While higher courts have repeatedly upheld the legality of civil commitments, defense attorneys complain that Seiler's actions in and out of court are improper. And they have made that clear by filing in increasing numbers to have him removed from hearing those cases.

Chief among the complaints against Seiler is that his court has a predisposition against convicted sex offenders.

"Judge Seiler makes apparent that he views his position as prosecutorial rather than impartial," attorney Zachary Lee, with the State Counsel for Offenders, wrote in a motion for Seiler's recusal in the case of convicted sex-offender Troy Plaisance. "Judge Seiler's labeling of all sex offenders before him as 'predators,' before they are adjudicated as such connotes a bias."

That motion, and five others for recusal, were granted on Dec. 11.

Since September, attorneys have filed at least 16 motions calling for Seiler to be recused. Eight have been granted so far, by three different judges.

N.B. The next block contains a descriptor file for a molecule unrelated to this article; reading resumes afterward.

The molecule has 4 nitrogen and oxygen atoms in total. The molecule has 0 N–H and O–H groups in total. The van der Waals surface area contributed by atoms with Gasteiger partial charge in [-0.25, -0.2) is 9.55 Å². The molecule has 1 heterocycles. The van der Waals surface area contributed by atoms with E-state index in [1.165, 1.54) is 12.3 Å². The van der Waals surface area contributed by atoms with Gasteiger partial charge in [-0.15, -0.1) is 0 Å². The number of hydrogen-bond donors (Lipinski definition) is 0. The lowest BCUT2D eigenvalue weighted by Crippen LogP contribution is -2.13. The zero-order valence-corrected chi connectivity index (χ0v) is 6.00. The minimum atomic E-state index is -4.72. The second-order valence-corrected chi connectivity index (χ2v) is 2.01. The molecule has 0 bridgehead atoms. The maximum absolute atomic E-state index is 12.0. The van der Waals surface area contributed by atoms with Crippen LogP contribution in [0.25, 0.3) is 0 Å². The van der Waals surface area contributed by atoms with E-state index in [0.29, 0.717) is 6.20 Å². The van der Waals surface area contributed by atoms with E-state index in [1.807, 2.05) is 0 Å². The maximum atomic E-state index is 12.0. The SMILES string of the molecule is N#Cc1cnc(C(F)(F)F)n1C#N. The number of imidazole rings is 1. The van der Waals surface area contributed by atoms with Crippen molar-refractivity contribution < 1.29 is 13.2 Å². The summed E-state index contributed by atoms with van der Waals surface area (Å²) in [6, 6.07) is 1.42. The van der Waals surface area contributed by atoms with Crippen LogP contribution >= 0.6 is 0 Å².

Those motions cite Seiler's 2008 election campaign slogan that claimed he was a "prosecutor to judge the predators," as well as a March 2013 speech to a Woodlands tea party organization in which he referred to offenders in the civil commitment program as "psychopaths."

In that same speech, a video of which was posted on YouTube, he suggested juries take a long time deliberating cases in his court because "they just want to make it look official."

The video was removed from YouTube in November, after several recusal petitions were filed.

Attorneys also referenced a news article about an appearance Seiler made to a Montgomery County Republican Women meeting in 2011 where, in response to a question about whether castration is successful in stopping predators, Seiler said it would be ineffective because sexual offending is a mental illness.

"The castration would have to kind of occur at neck level," he was quoted as saying.

Slippery slope for attorneys

Nancy Bunin, a Houston attorney who successfully had Seiler removed from hearing the cases of two of her clients, said filing for a removal is a slippery slope for attorneys, because if they lose, they may still have to try cases before that same judge. But she felt she had to take the step because "I just didn't feel he could be fair," she said